Ultralife offer lithium-ion soft packs, that utilise 18650 size cells, which are ideal for such applications because the voltage varies from 3.6 to 14.8V depending on the chosen series and parallel cell configuration. So, a smaller pack can be used in the handheld vacuum and a larger pack in the vacuum.
Moving up in scale and from the home to public spaces, another standout example of a service robot working in a human environment comes from Finland. Here, one library employs little AGV-style robots as its librarians. These bots, named Veera, scoot around Helsinki Central Library Oodi all day, collecting and delivering books with their amicable googly eyes.
Veera and its siblings run on a lithium-based battery pack that is recharged by the robot interacting with a shin-high, wall-mounted port. The battery and charging solution are both carefully designed to perform well in the library environment, which is where a bespoke battery and charger design can prove invaluable.
Robots for which reliable power is vital for success
The tasks performed by these friendly bots frees up the human librarians to perform less laborious tasks, so the outcome of a power failure isn’t really much to worry about.
However, power failure is not an option available to every service robot – medical systems in particular. Here, we come to the da Vinci surgical robot, another real-world robotic celebrity you may well have heard of.
Systems like the da Vinci have become renowned for expanding the possibilities of surgical procedures while also reducing invasiveness as much as possible. They’re well-suited for particularly small or delicate surgeries, such as urological work and keyhole surgery.
But possibly the most exciting aspect is that these robots can be operated remotely, meaning a highly specialist surgeon can perform an operation from hundreds of miles away.
However, as previously suggested, surgery isn’t a task that can casually be put aside while waiting for a power fault to subside, making battery backup a strict requirement of surgical robots, and medical devices in general.
The backup batteries used in da Vinci can provide power for up to 20 minutes of work, giving surgeons the time to make a patient safe in a power emergency.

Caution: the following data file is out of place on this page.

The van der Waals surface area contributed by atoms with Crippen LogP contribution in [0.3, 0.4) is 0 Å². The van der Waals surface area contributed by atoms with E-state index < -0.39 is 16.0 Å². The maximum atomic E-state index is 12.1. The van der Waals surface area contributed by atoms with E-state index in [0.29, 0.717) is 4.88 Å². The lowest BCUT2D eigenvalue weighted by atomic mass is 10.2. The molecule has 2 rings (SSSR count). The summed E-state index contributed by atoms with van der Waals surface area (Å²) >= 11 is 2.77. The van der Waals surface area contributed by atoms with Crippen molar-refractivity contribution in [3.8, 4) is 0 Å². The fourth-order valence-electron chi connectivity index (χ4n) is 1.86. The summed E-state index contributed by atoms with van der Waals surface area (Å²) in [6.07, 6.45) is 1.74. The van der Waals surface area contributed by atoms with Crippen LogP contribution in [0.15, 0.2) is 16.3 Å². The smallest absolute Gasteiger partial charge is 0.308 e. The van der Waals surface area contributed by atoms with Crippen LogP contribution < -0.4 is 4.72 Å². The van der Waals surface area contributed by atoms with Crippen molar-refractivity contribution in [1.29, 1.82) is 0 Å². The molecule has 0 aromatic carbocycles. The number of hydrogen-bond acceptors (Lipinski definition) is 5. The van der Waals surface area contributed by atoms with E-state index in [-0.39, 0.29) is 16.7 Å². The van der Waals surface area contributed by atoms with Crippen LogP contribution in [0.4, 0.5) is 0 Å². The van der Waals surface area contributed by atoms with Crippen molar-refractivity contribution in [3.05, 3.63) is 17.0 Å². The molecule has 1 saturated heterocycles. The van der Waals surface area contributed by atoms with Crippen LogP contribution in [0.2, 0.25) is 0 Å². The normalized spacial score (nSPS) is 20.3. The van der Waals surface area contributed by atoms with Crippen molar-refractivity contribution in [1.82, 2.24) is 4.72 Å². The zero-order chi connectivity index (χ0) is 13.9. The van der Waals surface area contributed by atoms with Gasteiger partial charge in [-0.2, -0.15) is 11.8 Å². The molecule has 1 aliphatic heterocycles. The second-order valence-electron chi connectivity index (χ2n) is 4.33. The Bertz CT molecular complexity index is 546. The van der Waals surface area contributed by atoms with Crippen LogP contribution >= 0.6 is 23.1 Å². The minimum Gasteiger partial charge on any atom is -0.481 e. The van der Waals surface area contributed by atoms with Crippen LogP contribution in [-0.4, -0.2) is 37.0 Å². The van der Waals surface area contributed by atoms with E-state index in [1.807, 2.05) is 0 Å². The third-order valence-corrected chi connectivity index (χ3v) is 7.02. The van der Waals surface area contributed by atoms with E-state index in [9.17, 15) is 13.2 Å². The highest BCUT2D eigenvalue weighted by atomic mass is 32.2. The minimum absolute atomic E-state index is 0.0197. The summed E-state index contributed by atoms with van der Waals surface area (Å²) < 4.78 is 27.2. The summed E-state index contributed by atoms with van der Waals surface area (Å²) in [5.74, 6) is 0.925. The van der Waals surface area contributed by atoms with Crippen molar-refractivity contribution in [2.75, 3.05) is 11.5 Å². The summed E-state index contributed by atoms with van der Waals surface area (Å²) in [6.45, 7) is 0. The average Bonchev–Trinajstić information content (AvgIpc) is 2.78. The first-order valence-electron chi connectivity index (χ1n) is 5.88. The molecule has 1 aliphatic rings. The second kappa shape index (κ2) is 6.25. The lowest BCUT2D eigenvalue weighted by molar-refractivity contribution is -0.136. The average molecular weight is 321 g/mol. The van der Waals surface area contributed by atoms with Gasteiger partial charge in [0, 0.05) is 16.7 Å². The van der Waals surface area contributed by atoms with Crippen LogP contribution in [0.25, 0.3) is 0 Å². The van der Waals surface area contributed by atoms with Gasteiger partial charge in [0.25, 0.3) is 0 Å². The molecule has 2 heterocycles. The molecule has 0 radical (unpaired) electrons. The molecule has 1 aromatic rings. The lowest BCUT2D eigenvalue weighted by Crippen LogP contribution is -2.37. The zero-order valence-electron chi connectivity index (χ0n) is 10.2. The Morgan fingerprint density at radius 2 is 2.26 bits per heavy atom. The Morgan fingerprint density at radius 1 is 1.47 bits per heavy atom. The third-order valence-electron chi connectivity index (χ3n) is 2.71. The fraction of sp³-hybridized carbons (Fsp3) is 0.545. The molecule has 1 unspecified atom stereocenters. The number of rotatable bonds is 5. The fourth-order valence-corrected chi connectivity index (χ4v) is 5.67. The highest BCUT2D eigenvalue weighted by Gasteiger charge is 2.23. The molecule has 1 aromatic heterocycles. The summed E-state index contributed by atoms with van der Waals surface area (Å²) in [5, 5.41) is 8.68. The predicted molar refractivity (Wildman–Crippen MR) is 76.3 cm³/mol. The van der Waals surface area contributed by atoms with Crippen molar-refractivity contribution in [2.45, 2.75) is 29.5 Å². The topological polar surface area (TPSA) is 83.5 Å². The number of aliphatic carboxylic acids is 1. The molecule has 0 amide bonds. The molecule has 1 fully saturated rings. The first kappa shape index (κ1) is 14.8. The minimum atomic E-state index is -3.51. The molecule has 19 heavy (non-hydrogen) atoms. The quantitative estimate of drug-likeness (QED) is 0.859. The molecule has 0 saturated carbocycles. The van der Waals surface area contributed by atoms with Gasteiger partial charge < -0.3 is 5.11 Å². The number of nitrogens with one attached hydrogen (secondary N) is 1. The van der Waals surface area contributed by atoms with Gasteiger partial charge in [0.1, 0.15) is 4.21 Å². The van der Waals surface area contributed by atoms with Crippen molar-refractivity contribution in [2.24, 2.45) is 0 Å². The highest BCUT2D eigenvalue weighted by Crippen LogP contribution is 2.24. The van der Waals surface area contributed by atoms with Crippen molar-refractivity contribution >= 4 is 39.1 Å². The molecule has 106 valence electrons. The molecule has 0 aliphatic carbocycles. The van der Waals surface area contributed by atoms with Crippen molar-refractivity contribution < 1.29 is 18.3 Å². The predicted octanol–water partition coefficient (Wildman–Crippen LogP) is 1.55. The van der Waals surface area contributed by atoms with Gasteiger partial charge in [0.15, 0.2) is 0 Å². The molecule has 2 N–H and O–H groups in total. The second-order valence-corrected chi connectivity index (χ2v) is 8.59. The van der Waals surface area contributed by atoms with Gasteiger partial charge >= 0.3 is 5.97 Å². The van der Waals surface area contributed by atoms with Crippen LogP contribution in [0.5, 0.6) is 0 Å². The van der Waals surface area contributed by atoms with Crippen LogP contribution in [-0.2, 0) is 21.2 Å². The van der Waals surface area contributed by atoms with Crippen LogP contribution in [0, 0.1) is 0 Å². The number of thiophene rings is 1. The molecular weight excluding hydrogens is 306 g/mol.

As with stationary industrial bots and AGVs, the typical first choice for this kind of backup power was the sealed lead acid (SLA). The URB12400-U1-SMB is a perfect, drop-in modern replacement.
Up in the air
So far, we’ve covered wheeled and stationary service bots both large and small, as well as bipedal and quadrupedal robots. All these are quite logical, easy to understand and could have come from the mind of 1960s-era pulp sci-fi writers.
There’s another recently developed concept that they failed to predict, however – the quadcopter drone.
You’ve doubtless seen footage of or from one of these robots. They’ve added another tool to the belt of researchers, search and rescue operations and cinematographers to survey and capture footage impossible to acquire by any other means.
Strapping a camera to a quadcopter, combined with video headsets, has also seen development of the new sport of first-person drone racing. This sport has quickly found its audience worldwide.
Conceived in Australia towards the end of 2013, the first international drone racing world championship was hosted by China in 2018 and saw an Australian teenager take away the top prize.
This is just the beginning. Technology is seemingly improving every day, seeing a quick increase in the speed and range that drones can travel and the payload they can carry.
Amazon is pushing particularly hard in this field with Amazon Prime Air. If all goes to plan, soon you could have a small parcel delivered to your door in less than 30 minutes from the moment the order is placed, completely autonomously while also avoiding obstacles like people and clotheslines.
So, the next time you order a Lost in Space box set or the latest Terminator or Transformers Blu-ray, it might well be delivered to you by another robot. There’s no disguising that the real robotic celebrities are no longer make believe.
Robert Brown is marketing executive of robot battery manufacturer Accutronics.